I’m totally enamored by the little series from Bloomsbury Press titled Object Lessons. The books are small (and I have a thing for well done, small books). The feature eye-catching covers with relatively simple graphic designs. The name of the series is printed at the top of each cover in all caps, in a simple sans serif font with the word “Object” in white and “Lessons” in grey and no gap between the words. The title of the individual books appears in a different sans-serif font, lower-case letters below the graphic in bold white against the cover’s black background. The authors name is below the title and shares the primary colors of the cover graphic.
Brian Thill’s book, Waste, is beautiful little essay on the role of waste in our lives. He documents through vivid case studies some of the physical, digital, and chemical waste that we produce every day and that infiltrates our lives. The chapter titled “Million Year Panic” caught my attention because I’m thinking a bit about a short chapter on the American West for our little book on the Alamogordo Atari Expedition. Thill makes explicit the link between sites like the Waste Isolation Pilot Plant (WIPP) near Carlsbad, New Mexico and the dump of Atari games in Alamogordo. (His work echoes many of the sentiments in Lippard’s Undermining, which I discuss here).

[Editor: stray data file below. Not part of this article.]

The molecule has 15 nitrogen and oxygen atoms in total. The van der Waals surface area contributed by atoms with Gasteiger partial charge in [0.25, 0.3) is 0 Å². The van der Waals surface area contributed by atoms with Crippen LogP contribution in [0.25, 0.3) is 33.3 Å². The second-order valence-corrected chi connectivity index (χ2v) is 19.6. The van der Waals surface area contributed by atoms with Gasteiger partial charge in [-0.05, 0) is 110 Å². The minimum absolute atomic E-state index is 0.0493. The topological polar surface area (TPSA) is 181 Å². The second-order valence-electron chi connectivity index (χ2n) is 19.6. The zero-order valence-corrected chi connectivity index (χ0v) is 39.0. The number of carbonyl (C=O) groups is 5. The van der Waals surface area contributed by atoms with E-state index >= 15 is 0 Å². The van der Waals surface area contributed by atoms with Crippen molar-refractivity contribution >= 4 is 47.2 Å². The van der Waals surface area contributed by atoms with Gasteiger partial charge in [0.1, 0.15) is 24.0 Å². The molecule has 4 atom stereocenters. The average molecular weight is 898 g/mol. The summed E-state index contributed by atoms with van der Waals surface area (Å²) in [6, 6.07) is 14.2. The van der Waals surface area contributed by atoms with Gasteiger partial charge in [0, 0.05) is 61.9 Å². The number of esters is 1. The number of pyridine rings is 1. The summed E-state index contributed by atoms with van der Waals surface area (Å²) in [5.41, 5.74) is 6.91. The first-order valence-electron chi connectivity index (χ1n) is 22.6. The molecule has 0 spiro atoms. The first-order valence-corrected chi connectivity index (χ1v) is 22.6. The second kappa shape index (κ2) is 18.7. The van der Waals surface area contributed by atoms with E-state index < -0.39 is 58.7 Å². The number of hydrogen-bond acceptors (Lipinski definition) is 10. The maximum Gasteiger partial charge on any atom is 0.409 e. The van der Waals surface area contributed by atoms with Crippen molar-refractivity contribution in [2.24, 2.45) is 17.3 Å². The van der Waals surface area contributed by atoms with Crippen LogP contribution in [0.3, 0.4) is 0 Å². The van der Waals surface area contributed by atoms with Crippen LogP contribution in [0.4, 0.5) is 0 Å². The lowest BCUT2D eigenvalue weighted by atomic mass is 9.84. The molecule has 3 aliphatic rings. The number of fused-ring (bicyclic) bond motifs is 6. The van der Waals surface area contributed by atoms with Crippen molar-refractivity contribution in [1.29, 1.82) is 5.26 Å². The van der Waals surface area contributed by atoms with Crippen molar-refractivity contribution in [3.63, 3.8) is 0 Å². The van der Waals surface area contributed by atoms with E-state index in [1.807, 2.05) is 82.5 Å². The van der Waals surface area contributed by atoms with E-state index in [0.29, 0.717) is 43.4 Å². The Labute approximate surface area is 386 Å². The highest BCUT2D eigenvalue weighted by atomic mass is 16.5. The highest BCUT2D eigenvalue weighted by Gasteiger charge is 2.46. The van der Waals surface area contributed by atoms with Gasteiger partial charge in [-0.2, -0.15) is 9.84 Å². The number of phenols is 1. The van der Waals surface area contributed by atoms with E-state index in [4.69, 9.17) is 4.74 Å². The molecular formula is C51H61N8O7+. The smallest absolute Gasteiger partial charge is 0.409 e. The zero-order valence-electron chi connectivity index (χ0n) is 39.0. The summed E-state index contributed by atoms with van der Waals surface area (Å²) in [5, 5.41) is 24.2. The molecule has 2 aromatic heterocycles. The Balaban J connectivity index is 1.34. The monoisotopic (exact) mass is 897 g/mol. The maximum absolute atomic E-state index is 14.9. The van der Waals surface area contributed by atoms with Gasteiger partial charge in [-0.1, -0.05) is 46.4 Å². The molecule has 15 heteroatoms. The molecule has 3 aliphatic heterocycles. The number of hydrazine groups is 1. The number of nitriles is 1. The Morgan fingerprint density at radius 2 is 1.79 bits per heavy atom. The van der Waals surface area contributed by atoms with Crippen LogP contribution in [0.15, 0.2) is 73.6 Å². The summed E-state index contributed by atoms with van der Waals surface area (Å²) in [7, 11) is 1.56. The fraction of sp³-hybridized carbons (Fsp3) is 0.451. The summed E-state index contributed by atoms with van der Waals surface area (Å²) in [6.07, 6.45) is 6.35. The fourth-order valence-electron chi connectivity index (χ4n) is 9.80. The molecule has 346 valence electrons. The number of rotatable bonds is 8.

Thill locates WIPP and the Atari dump at the intersection of our desperate realization that when we’re gone, our waste may no longer have meaning. He recounts how the designers of the WIPP facility solicited suggestions from around the world on how to mark this site as dangerous and toxic for tens of millions of years. The result was the “Expert Judgement on Markers to Deter Inadvertent Human Intrusion into the WIPP” (.pdf) which produced numerous recommendations on how to mark out the site as deadly. Conversely, the excavation of the Atari games looked to recover our “wasted” youth and to determine whether it still held meaning.
Both the WIPP and the Atari dump fall in part of the world which contemporary society has tended to see as a marginal. In the last 70 years, we have dropped atomic bombs, buried radioactive material, and dumped high tech waste in the deserts of the American West (not to mention mining, syphoning of water, and selling off of land), and this activity has generally neglected the delicate ecosystems and, more importantly, disregarded the rights of indigenous communities in this area. In other words, the discarding of waste in the southwest, reflects not just increasingly outdated views of the desert ecology, but also views of race and culture propelled forward by the seemingly inexorable pace and priorities of capitalism.